thing that is right, for that shall bring a through varieties of providences and

mạn peace at the last-peace in the conditions of life. But all the delights of death, and peace after death. For

of life. But all the delights evening of each day, peace in the day and sorrows of this mixed state must end; and I feel the decays that attend my own part, I apprehend I should not old age creep so fast on me,* that, al- much care (if free from pain) what my though I may yet get over some more

portion in this world was--if a life to years, I ought to make it my frequent continue, perhaps one year, or twenty, meditation that the day is near when

or eighty; but then, to be dust, not to

know or be known any more this earthly tabernacle shall be dis

this is a solved, and my immortal spirit be re thought has something of horror in it to ceived into that place of purity, where me, and always had; and would make no unclean thing can enter; there to

me careless if life were to be long or · sing eternal praises to the great Crea- short : but to live, to die, to live again, tor of all things. With the Psalmist, I has a joy in it; and how inexpressible believe that at his right hand there are

is that joy, if we secure an humble hope pleasures for evermore: and what is

to live ever happily; and this we may good and of eternal duration, must be do, if we take care to live agreeably to joyful above what we can conceive; as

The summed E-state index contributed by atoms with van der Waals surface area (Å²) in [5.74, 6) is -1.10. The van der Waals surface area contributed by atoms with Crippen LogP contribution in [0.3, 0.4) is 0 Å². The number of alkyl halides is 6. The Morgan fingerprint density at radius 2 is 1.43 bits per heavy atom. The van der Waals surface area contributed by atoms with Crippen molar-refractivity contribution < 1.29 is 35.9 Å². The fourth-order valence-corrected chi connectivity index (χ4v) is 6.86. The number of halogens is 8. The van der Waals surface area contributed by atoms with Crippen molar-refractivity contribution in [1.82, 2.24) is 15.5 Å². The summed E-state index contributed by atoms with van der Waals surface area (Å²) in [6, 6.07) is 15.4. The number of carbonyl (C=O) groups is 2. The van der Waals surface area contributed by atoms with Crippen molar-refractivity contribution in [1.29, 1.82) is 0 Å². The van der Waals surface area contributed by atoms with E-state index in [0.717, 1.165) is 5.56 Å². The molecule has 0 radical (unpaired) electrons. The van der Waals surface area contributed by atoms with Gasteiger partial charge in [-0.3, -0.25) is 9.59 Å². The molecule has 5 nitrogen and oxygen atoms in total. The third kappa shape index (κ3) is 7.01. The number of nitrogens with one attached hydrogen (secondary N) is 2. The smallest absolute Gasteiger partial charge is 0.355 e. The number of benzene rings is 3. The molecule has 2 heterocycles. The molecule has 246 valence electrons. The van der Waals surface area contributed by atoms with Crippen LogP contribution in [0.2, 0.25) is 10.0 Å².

our rational faculties; which also best what is evil, and of like duration, must mind, the greatest blessings on earth.

secures health, strength, and peace of be despairingly miserable.

“And now, my dear child, I pray, I Believe the Word of God, the Holy beseech you, I conjure you, my loved Scriptures, the promises and threats son, consider what there is of felicity in contained in them: and what most obthis world that can compensate the ha

structs our doing so, I am persuaded, is zard of losing an everlasting easy being: firmament, and down to the deep, how

fear of punishment. Look up to the and then deliberately weigh, whether or not the delights and gratifications of

can any doubt a Divine Power? And a vicious or idle course of life are such, if there is, what can be impossible to that a wise or thoughtful man would Infinite Power? Then, why an infidel choose or submit to. Again, fancy its in the world! And if not such, who enjoyments at the height imagination then would hazard a future state, for the can propose or suggest, (which yet pleasure of sin a few days? No wise rarely or never happens, or, if it does, man, and, indeed, no man that lives

and would desire to see good days; for as a vapour soon vanishes); but let us grant it could, and last to fourscore the laws of God are grateful. In his

Gospel, the terrors of majesty are laid Lady Russell was now more than deo aside, and he speaks in the still and venty years of age.

soft voice of his Son incarnate, the